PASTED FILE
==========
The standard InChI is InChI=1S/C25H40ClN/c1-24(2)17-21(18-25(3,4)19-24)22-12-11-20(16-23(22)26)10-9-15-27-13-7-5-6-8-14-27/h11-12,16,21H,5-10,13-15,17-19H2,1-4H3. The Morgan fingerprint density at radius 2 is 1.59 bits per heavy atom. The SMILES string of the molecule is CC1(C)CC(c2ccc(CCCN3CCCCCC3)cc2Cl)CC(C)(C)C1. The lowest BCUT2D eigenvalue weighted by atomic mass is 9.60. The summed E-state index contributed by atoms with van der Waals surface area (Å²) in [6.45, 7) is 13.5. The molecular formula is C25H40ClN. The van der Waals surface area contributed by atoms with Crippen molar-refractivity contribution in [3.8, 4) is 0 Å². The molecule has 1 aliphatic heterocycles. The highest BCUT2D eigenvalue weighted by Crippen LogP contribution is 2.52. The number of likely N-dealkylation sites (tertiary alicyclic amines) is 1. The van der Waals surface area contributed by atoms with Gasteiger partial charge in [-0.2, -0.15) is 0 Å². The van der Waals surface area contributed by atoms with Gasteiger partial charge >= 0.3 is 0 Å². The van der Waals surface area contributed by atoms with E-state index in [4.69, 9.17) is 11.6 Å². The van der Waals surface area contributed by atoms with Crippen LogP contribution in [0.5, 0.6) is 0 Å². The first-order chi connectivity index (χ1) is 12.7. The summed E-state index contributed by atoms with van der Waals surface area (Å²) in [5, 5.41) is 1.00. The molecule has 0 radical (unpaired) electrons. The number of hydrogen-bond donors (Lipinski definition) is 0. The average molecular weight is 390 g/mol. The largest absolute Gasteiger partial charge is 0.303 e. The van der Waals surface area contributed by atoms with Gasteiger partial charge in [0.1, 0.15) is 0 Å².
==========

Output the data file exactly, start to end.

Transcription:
The standard InChI is InChI=1S/C25H40ClN/c1-24(2)17-21(18-25(3,4)19-24)22-12-11-20(16-23(22)26)10-9-15-27-13-7-5-6-8-14-27/h11-12,16,21H,5-10,13-15,17-19H2,1-4H3. The Morgan fingerprint density at radius 2 is 1.59 bits per heavy atom. The SMILES string of the molecule is CC1(C)CC(c2ccc(CCCN3CCCCCC3)cc2Cl)CC(C)(C)C1. The lowest BCUT2D eigenvalue weighted by atomic mass is 9.60. The summed E-state index contributed by atoms with van der Waals surface area (Å²) in [6.45, 7) is 13.5. The molecular formula is C25H40ClN. The van der Waals surface area contributed by atoms with Crippen molar-refractivity contribution in [3.8, 4) is 0 Å². The molecule has 1 aliphatic heterocycles. The highest BCUT2D eigenvalue weighted by Crippen LogP contribution is 2.52. The number of likely N-dealkylation sites (tertiary alicyclic amines) is 1. The van der Waals surface area contributed by atoms with Gasteiger partial charge in [-0.2, -0.15) is 0 Å². The van der Waals surface area contributed by atoms with Gasteiger partial charge >= 0.3 is 0 Å². The van der Waals surface area contributed by atoms with E-state index in [4.69, 9.17) is 11.6 Å². The van der Waals surface area contributed by atoms with Crippen LogP contribution in [0.5, 0.6) is 0 Å². The first-order chi connectivity index (χ1) is 12.7. The summed E-state index contributed by atoms with van der Waals surface area (Å²) in [5, 5.41) is 1.00. The molecule has 0 radical (unpaired) electrons. The number of hydrogen-bond donors (Lipinski definition) is 0. The average molecular weight is 390 g/mol. The largest absolute Gasteiger partial charge is 0.303 e. The van der Waals surface area contributed by atoms with Gasteiger partial charge in [0.1, 0.15) is 0 Å².